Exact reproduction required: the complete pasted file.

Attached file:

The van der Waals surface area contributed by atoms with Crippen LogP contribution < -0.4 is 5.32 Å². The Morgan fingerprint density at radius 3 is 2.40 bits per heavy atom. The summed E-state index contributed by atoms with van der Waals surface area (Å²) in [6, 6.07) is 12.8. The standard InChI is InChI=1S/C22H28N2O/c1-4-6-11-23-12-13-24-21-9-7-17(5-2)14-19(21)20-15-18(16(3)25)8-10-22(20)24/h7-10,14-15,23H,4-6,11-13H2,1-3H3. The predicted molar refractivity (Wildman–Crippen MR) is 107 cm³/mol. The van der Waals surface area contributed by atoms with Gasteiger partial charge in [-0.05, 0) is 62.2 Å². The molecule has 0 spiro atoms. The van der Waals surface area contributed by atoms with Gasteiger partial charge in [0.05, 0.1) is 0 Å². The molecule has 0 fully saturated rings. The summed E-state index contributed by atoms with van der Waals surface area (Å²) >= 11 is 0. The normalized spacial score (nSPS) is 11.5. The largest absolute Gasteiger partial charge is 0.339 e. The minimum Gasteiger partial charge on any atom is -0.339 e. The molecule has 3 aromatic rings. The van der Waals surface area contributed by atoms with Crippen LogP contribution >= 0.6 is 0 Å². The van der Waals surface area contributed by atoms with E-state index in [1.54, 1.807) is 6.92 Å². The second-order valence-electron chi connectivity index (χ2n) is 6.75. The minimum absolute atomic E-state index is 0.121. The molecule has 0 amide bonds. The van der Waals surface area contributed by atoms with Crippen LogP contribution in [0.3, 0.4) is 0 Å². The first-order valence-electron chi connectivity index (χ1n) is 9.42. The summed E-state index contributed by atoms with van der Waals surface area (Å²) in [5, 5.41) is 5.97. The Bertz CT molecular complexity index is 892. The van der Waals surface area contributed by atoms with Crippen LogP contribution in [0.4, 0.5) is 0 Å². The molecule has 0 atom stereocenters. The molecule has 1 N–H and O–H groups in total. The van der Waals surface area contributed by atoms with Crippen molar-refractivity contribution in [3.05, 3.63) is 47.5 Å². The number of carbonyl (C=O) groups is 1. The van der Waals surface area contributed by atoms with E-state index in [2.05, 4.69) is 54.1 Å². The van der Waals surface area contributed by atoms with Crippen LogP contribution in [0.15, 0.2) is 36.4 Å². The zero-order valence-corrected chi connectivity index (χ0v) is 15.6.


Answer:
The van der Waals surface area contributed by atoms with Crippen LogP contribution < -0.4 is 5.32 Å². The Morgan fingerprint density at radius 3 is 2.40 bits per heavy atom. The summed E-state index contributed by atoms with van der Waals surface area (Å²) in [6, 6.07) is 12.8. The standard InChI is InChI=1S/C22H28N2O/c1-4-6-11-23-12-13-24-21-9-7-17(5-2)14-19(21)20-15-18(16(3)25)8-10-22(20)24/h7-10,14-15,23H,4-6,11-13H2,1-3H3. The predicted molar refractivity (Wildman–Crippen MR) is 107 cm³/mol. The van der Waals surface area contributed by atoms with Gasteiger partial charge in [-0.05, 0) is 62.2 Å². The molecule has 0 spiro atoms. The van der Waals surface area contributed by atoms with Gasteiger partial charge in [0.05, 0.1) is 0 Å². The molecule has 0 fully saturated rings. The summed E-state index contributed by atoms with van der Waals surface area (Å²) >= 11 is 0. The normalized spacial score (nSPS) is 11.5. The largest absolute Gasteiger partial charge is 0.339 e. The minimum Gasteiger partial charge on any atom is -0.339 e. The molecule has 3 aromatic rings. The van der Waals surface area contributed by atoms with Crippen LogP contribution >= 0.6 is 0 Å². The van der Waals surface area contributed by atoms with E-state index in [1.54, 1.807) is 6.92 Å². The second-order valence-electron chi connectivity index (χ2n) is 6.75. The minimum absolute atomic E-state index is 0.121. The molecule has 0 amide bonds. The van der Waals surface area contributed by atoms with Crippen LogP contribution in [0.3, 0.4) is 0 Å². The first-order valence-electron chi connectivity index (χ1n) is 9.42. The summed E-state index contributed by atoms with van der Waals surface area (Å²) in [5, 5.41) is 5.97. The Bertz CT molecular complexity index is 892. The van der Waals surface area contributed by atoms with Crippen LogP contribution in [0.4, 0.5) is 0 Å². The molecule has 0 atom stereocenters. The molecule has 1 N–H and O–H groups in total. The van der Waals surface area contributed by atoms with Crippen molar-refractivity contribution in [3.05, 3.63) is 47.5 Å². The number of carbonyl (C=O) groups is 1. The van der Waals surface area contributed by atoms with E-state index in [2.05, 4.69) is 54.1 Å². The van der Waals surface area contributed by atoms with Crippen LogP contribution in [0.15, 0.2) is 36.4 Å². The zero-order valence-corrected chi connectivity index (χ0v) is 15.6.